Burke Marshall was head of the Justice Department’s Civil Rights Division under Presidents John F. Kennedy and Lyndon B. Johnson, serving from January 1961 through December 1964. Martin Luther King regularly called and wired Marshall for assistance. John Lewis, head of the Student Nonviolent Coordinating Committee, and other civil rights leaders were on a first name basis with Marshall. Wyatt Tee Walker, executive director of the Southern Christian Leadership Conference (SCLC), woke Marshall at 1:00 A.M. to inform him of King’s arrest during the 1963 Birmingham Campaign.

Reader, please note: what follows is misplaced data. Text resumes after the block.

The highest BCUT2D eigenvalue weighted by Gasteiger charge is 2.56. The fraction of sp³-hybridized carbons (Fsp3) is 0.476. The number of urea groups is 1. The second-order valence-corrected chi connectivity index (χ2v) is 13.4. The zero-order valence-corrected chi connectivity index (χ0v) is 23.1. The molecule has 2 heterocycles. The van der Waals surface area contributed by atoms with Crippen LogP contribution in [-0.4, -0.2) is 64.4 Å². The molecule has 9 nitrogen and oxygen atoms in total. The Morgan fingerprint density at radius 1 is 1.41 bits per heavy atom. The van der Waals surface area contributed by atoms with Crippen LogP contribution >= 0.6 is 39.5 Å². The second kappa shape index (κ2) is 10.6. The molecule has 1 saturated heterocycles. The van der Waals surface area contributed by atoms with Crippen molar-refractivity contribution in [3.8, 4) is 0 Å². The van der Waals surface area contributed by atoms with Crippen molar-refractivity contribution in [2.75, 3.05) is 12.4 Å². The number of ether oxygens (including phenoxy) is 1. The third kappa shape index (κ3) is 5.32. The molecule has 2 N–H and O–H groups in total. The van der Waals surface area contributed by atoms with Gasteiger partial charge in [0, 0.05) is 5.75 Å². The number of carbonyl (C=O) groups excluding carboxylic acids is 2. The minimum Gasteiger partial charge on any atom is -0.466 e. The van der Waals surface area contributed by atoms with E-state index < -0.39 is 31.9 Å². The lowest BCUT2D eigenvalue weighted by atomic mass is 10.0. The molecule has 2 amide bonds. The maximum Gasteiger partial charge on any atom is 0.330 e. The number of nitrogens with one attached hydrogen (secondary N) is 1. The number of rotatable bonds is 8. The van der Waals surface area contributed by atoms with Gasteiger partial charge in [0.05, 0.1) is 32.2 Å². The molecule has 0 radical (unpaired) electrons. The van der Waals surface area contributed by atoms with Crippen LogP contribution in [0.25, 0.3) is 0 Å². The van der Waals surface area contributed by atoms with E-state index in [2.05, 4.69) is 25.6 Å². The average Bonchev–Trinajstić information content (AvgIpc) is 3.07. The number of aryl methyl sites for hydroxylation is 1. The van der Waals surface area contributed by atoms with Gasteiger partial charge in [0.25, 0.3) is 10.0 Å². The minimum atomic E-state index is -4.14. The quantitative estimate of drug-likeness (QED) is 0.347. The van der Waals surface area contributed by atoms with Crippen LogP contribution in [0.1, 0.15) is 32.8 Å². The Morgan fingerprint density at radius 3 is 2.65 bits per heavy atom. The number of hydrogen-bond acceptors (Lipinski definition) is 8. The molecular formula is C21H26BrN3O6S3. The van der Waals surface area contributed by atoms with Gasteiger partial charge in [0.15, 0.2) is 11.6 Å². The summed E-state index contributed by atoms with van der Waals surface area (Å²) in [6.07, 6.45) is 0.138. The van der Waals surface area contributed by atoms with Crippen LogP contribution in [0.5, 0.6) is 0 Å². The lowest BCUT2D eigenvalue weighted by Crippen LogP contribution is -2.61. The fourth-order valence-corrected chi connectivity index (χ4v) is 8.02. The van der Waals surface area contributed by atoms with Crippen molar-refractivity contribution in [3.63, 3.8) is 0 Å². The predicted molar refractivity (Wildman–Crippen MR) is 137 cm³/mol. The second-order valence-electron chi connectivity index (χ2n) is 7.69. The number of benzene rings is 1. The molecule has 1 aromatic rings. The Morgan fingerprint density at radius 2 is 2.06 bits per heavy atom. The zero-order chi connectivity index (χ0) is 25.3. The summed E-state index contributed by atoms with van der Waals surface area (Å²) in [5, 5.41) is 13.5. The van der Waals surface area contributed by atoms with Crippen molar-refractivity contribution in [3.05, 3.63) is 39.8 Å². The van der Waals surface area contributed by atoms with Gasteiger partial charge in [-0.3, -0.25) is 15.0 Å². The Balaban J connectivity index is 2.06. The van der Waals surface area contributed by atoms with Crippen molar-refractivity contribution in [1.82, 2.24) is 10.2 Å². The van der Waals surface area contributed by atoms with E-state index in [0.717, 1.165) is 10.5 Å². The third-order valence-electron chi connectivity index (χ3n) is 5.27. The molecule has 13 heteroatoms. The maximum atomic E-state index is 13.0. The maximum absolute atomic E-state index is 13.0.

In the second part of King’s diary, published on 23 August in Jet magazine, he writes about a visit from his family, particularly his three children, whom he has not seen in several weeks. The visit, King says, “certainly gave me a lift.”1 Throughout the week, he continues to attend court proceedings on the July injunction against demonstrations in Albany.
Negotiations between the Albany Movement and city officials collapsed when movement leaders learned that decisions made in a meeting on 12 July with Albany police chief Laurie Pritchett were not binding.1 On 15 July, King, Anderson, Abernathy, and Slater King sent Albany mayor Asa D.
Following their 16 December 1961 arrest in Albany, Georgia, King, Ralph Abernathy, and William G. Anderson are transferred to Sumter County Jail in Americus. On this jail ledger, King is listed as number forty-five and is referred to as a “[Niger? ] male.”